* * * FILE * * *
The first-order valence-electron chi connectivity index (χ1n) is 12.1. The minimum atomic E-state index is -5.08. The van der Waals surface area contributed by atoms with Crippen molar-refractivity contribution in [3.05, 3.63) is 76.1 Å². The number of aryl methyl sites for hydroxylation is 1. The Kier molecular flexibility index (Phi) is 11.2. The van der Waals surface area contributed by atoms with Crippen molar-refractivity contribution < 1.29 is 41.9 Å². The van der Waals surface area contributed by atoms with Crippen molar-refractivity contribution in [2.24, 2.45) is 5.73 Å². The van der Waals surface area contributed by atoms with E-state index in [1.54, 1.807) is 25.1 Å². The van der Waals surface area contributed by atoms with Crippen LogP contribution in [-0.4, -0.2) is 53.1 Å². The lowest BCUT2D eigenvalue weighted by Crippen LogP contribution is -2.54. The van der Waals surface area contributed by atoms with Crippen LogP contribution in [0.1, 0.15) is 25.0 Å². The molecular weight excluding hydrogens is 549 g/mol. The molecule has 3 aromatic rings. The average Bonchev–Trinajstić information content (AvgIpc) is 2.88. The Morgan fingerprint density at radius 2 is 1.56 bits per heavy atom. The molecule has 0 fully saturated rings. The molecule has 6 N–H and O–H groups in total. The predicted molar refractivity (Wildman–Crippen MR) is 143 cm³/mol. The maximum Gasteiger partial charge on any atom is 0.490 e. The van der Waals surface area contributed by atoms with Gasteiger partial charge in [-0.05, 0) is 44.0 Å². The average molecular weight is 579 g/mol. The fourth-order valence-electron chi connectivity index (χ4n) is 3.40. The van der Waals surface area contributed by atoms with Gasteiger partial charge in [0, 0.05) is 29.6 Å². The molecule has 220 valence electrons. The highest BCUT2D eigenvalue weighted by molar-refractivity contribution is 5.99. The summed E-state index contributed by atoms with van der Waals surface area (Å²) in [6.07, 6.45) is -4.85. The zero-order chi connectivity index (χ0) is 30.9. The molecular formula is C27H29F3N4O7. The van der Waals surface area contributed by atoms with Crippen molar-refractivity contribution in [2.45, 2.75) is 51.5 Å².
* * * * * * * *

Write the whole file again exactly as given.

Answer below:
The first-order valence-electron chi connectivity index (χ1n) is 12.1. The minimum atomic E-state index is -5.08. The van der Waals surface area contributed by atoms with Crippen molar-refractivity contribution in [3.05, 3.63) is 76.1 Å². The number of aryl methyl sites for hydroxylation is 1. The Kier molecular flexibility index (Phi) is 11.2. The van der Waals surface area contributed by atoms with Crippen molar-refractivity contribution < 1.29 is 41.9 Å². The van der Waals surface area contributed by atoms with Crippen molar-refractivity contribution in [2.24, 2.45) is 5.73 Å². The van der Waals surface area contributed by atoms with E-state index in [1.54, 1.807) is 25.1 Å². The van der Waals surface area contributed by atoms with Crippen LogP contribution in [-0.4, -0.2) is 53.1 Å². The lowest BCUT2D eigenvalue weighted by Crippen LogP contribution is -2.54. The van der Waals surface area contributed by atoms with Crippen LogP contribution in [0.1, 0.15) is 25.0 Å². The molecular weight excluding hydrogens is 549 g/mol. The molecule has 3 aromatic rings. The average Bonchev–Trinajstić information content (AvgIpc) is 2.88. The Morgan fingerprint density at radius 2 is 1.56 bits per heavy atom. The molecule has 0 fully saturated rings. The molecule has 6 N–H and O–H groups in total. The predicted molar refractivity (Wildman–Crippen MR) is 143 cm³/mol. The maximum Gasteiger partial charge on any atom is 0.490 e. The van der Waals surface area contributed by atoms with Gasteiger partial charge in [-0.05, 0) is 44.0 Å². The average molecular weight is 579 g/mol. The fourth-order valence-electron chi connectivity index (χ4n) is 3.40. The van der Waals surface area contributed by atoms with Gasteiger partial charge in [0, 0.05) is 29.6 Å². The molecule has 220 valence electrons. The highest BCUT2D eigenvalue weighted by molar-refractivity contribution is 5.99. The summed E-state index contributed by atoms with van der Waals surface area (Å²) in [6.07, 6.45) is -4.85. The zero-order chi connectivity index (χ0) is 30.9. The molecular formula is C27H29F3N4O7. The van der Waals surface area contributed by atoms with Crippen molar-refractivity contribution in [2.45, 2.75) is 51.5 Å².